I’m usually not a big fan of using rice because cleanup can be a giant pain. However, the varied colors in this Valentine’s Day sensory bin make it worth it! For this sensory filler, I left 1/3 of the rice white, and split the rest into two colors: pink and red. The best part of using colored rice is adding fun accessories like funnels and jars. The sound of rice filling up a glass jar is a wonderful sensory experience for all ages!

Valentine's Day Sensory Bin | activity ideas for kids, fine motor, colored rice, simple Valentine's activities, smart play ideas for preschoolers, fun sensory play, tactile activities, sensory bin fillers, learning through play

You can extend the play of this Valentine’s Day sensory bin by changing out the accessories every week or so. We love using heart gems from dollar stores and ice cube trays to practice one-to-one correspondence (counting). We also have gathered these items:

  • red cups (these are our favorite)
  • heart-shaped cookie cutters (we have had these for years)
  • and a stainless steel bowl, funnel, and jar (glass or plastic, whatever your kids can handle)

You can also add magnetic letters or small heart-shaped foam stickers with letters written on them (see video below) for a literacy activity.

If you try this Valentine’s Day sensory bin, let me know your thoughts in the comments below!


Get four more Valentine’s Day activity ideas to help your child build attention span and independent play skills.

Just add your information below to get instant access to our FREE Valentine’s Day Invitations to Play download!

Best Books for New Readers

Best Books for New Readers

Not too long ago, a friend reached out to me for some new book recommendations. Her oldest daughter is getting ready for Kindergarten, and she wants to be sure that their family library has a variety of books for new readers. As parents, we often hear a lot about books for babies and great books for reading aloud, but finding “just right” readers for our five and six year olds that aren’t boring or dry can be tricky.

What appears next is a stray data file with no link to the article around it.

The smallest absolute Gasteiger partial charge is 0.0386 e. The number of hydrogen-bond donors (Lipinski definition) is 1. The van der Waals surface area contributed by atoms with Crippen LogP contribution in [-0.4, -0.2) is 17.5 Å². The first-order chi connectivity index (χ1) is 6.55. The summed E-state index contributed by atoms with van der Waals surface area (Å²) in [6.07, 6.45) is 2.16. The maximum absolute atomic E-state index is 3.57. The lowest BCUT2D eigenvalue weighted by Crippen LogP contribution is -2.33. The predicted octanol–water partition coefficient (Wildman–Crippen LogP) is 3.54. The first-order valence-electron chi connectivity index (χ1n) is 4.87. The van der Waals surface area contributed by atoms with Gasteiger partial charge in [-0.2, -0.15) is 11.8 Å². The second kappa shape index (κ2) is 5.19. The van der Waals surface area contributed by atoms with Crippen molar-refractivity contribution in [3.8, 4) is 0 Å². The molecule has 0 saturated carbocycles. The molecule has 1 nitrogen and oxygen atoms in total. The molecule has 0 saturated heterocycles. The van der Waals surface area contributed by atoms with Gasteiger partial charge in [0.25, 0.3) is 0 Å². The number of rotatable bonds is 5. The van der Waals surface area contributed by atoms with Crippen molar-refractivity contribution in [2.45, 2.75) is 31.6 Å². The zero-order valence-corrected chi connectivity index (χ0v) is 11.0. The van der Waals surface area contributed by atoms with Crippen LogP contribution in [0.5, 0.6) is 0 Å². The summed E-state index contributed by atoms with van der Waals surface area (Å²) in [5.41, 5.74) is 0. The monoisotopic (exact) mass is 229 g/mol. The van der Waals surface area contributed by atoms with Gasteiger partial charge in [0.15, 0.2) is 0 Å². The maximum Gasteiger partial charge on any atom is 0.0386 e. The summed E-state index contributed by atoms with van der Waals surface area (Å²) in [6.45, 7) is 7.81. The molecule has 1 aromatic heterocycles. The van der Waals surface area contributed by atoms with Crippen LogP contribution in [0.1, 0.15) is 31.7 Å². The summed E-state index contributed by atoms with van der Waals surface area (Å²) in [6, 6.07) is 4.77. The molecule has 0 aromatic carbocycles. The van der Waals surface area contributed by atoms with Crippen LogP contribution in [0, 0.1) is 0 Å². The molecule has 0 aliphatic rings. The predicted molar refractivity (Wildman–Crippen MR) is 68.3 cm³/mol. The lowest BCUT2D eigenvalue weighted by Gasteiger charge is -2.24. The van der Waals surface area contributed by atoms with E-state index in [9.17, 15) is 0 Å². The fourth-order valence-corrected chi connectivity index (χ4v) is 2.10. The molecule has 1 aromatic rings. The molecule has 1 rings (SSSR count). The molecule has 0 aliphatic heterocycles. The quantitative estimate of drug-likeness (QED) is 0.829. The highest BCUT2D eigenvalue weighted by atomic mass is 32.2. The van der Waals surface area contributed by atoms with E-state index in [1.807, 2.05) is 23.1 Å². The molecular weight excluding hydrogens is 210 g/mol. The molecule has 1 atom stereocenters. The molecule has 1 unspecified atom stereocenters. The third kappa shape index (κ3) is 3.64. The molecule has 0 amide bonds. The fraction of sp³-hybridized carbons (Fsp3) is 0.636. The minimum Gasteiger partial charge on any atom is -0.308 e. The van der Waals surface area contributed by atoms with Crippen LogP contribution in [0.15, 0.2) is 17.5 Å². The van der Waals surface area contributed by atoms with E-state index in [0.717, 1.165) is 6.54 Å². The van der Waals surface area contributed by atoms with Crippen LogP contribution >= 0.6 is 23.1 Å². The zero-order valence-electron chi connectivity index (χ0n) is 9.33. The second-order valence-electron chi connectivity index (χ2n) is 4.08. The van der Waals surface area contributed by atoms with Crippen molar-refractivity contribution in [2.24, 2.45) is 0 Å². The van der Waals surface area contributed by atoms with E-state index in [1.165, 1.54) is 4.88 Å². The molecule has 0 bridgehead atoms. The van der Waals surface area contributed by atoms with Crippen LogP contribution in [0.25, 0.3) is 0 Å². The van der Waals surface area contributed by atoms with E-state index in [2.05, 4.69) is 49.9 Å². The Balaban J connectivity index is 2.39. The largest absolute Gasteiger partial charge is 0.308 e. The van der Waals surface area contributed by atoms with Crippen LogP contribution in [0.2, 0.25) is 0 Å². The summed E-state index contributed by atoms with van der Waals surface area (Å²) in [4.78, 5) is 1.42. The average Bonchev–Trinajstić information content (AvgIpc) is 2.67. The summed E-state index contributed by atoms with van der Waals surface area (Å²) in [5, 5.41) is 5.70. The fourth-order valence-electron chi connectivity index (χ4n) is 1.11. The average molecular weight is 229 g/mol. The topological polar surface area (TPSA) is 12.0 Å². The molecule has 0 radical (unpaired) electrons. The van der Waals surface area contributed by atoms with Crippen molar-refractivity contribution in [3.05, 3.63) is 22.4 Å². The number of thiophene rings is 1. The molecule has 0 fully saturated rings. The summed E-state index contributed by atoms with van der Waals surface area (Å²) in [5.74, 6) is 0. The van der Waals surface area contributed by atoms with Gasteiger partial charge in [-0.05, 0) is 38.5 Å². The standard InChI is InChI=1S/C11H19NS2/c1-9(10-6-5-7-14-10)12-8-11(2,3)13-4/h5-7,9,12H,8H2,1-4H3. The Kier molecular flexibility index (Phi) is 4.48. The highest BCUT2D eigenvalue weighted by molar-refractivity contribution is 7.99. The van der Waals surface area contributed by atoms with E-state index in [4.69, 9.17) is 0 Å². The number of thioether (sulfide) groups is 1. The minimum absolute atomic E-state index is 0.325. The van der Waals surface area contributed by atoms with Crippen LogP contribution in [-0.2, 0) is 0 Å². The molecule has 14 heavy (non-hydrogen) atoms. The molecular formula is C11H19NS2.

Note: I strongly believe we should continue reading to our children long after they become readers themselves. There are lots of beautiful picture books for older children, so don’t be too quick to rush into chapter books exclusively!

Best Books for New Readers | best books for kids, reading lists, recommended books, early readers, learning to read, printable list, free download

Children who are learning to read have lots of internal motivation…at first. As parents, our goal is to make sure that our children have access to humorous, high-interest books. You know, books that our children actually want to read. Keep in mind that some children will LOVE stories, while others will be drawn to non-fiction or how-to books. (One of my students, a reluctant reader, fell in love with joke books during third grade. He read every humor book the library had on the shelf before moving on to higher-quality literature in his fourth grade year.)

As the mom of a new reader myself, I try to keep a healthy balance between “easy reader” books and higher quality literature for my 1st grader. Honestly, I see it as being similar to checking out a Nicholas Sparks book and a classic by one of the Bronte sisters for myself. Sometimes, it’s nice to kick back with an easy “beach read.” Good readers read a lot, so new readers need lots of books to choose from.

Organizing Books for New Readers

Our home library used to be organized by author’s last name, similar to the public library. Once my youngest became an independent reader, I reorganized the shelves by reading level. It was a lot of work at first, but I’ve seen her confidence grow. It’s nice that she can quickly find a book that she wants to read from a tub of books she knows she can read. Scholastic has a Book Wizard tool that makes leveling most books a cinch!